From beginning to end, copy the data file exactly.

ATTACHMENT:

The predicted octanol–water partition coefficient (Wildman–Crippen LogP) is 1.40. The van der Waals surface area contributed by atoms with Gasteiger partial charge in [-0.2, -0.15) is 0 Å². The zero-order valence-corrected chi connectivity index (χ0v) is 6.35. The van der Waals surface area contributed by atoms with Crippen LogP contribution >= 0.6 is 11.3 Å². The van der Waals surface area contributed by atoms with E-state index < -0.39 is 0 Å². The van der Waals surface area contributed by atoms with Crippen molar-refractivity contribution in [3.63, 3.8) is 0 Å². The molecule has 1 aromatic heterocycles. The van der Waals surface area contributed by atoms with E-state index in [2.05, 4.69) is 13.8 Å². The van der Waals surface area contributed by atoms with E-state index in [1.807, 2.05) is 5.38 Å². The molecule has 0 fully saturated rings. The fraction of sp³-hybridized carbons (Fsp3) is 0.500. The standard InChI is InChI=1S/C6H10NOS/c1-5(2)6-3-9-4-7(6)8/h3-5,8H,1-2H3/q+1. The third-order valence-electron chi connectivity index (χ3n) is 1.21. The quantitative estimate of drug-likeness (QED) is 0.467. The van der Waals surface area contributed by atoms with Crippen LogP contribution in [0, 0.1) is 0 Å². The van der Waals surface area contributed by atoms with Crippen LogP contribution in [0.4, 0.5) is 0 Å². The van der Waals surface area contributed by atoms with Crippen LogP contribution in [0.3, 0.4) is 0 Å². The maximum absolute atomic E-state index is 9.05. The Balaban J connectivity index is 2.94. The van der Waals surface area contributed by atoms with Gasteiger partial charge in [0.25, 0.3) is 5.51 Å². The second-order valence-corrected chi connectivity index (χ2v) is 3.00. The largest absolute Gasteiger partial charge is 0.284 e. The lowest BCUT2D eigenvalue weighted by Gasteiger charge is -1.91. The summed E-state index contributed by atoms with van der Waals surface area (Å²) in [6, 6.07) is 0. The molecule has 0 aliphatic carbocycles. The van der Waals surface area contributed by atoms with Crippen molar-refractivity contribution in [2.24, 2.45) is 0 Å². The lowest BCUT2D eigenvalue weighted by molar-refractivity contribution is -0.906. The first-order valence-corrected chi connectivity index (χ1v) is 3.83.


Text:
The predicted octanol–water partition coefficient (Wildman–Crippen LogP) is 1.40. The van der Waals surface area contributed by atoms with Gasteiger partial charge in [-0.2, -0.15) is 0 Å². The zero-order valence-corrected chi connectivity index (χ0v) is 6.35. The van der Waals surface area contributed by atoms with Crippen LogP contribution >= 0.6 is 11.3 Å². The van der Waals surface area contributed by atoms with E-state index < -0.39 is 0 Å². The van der Waals surface area contributed by atoms with Crippen molar-refractivity contribution in [3.63, 3.8) is 0 Å². The molecule has 1 aromatic heterocycles. The van der Waals surface area contributed by atoms with E-state index in [2.05, 4.69) is 13.8 Å². The van der Waals surface area contributed by atoms with E-state index in [1.807, 2.05) is 5.38 Å². The molecule has 0 fully saturated rings. The fraction of sp³-hybridized carbons (Fsp3) is 0.500. The standard InChI is InChI=1S/C6H10NOS/c1-5(2)6-3-9-4-7(6)8/h3-5,8H,1-2H3/q+1. The third-order valence-electron chi connectivity index (χ3n) is 1.21. The quantitative estimate of drug-likeness (QED) is 0.467. The van der Waals surface area contributed by atoms with Crippen LogP contribution in [0, 0.1) is 0 Å². The van der Waals surface area contributed by atoms with Crippen LogP contribution in [0.4, 0.5) is 0 Å². The van der Waals surface area contributed by atoms with Crippen LogP contribution in [0.3, 0.4) is 0 Å². The maximum absolute atomic E-state index is 9.05. The Balaban J connectivity index is 2.94. The van der Waals surface area contributed by atoms with Gasteiger partial charge in [0.25, 0.3) is 5.51 Å². The second-order valence-corrected chi connectivity index (χ2v) is 3.00. The largest absolute Gasteiger partial charge is 0.284 e. The lowest BCUT2D eigenvalue weighted by Gasteiger charge is -1.91. The summed E-state index contributed by atoms with van der Waals surface area (Å²) in [6, 6.07) is 0. The molecule has 0 aliphatic carbocycles. The van der Waals surface area contributed by atoms with Crippen molar-refractivity contribution in [2.24, 2.45) is 0 Å². The lowest BCUT2D eigenvalue weighted by molar-refractivity contribution is -0.906. The first-order valence-corrected chi connectivity index (χ1v) is 3.83.